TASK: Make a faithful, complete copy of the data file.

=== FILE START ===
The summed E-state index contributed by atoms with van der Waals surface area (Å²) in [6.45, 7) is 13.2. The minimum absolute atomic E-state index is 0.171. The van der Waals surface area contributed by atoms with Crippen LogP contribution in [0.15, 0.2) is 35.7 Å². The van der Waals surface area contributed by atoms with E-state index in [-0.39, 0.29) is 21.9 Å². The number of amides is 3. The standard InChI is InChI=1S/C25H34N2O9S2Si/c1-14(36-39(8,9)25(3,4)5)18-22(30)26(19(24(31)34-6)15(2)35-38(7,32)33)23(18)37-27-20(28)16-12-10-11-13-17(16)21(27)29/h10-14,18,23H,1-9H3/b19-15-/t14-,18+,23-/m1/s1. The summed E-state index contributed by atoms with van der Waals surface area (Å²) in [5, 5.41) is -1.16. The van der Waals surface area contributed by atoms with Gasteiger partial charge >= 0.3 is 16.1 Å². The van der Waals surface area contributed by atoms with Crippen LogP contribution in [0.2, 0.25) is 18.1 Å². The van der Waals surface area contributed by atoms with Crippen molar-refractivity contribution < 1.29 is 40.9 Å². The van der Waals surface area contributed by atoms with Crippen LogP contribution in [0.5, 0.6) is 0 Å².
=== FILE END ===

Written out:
The summed E-state index contributed by atoms with van der Waals surface area (Å²) in [6.45, 7) is 13.2. The minimum absolute atomic E-state index is 0.171. The van der Waals surface area contributed by atoms with Crippen LogP contribution in [0.15, 0.2) is 35.7 Å². The van der Waals surface area contributed by atoms with E-state index in [-0.39, 0.29) is 21.9 Å². The number of amides is 3. The standard InChI is InChI=1S/C25H34N2O9S2Si/c1-14(36-39(8,9)25(3,4)5)18-22(30)26(19(24(31)34-6)15(2)35-38(7,32)33)23(18)37-27-20(28)16-12-10-11-13-17(16)21(27)29/h10-14,18,23H,1-9H3/b19-15-/t14-,18+,23-/m1/s1. The summed E-state index contributed by atoms with van der Waals surface area (Å²) in [5, 5.41) is -1.16. The van der Waals surface area contributed by atoms with Gasteiger partial charge >= 0.3 is 16.1 Å². The van der Waals surface area contributed by atoms with Crippen LogP contribution in [0.2, 0.25) is 18.1 Å². The van der Waals surface area contributed by atoms with Crippen molar-refractivity contribution < 1.29 is 40.9 Å². The van der Waals surface area contributed by atoms with Crippen LogP contribution in [0.5, 0.6) is 0 Å².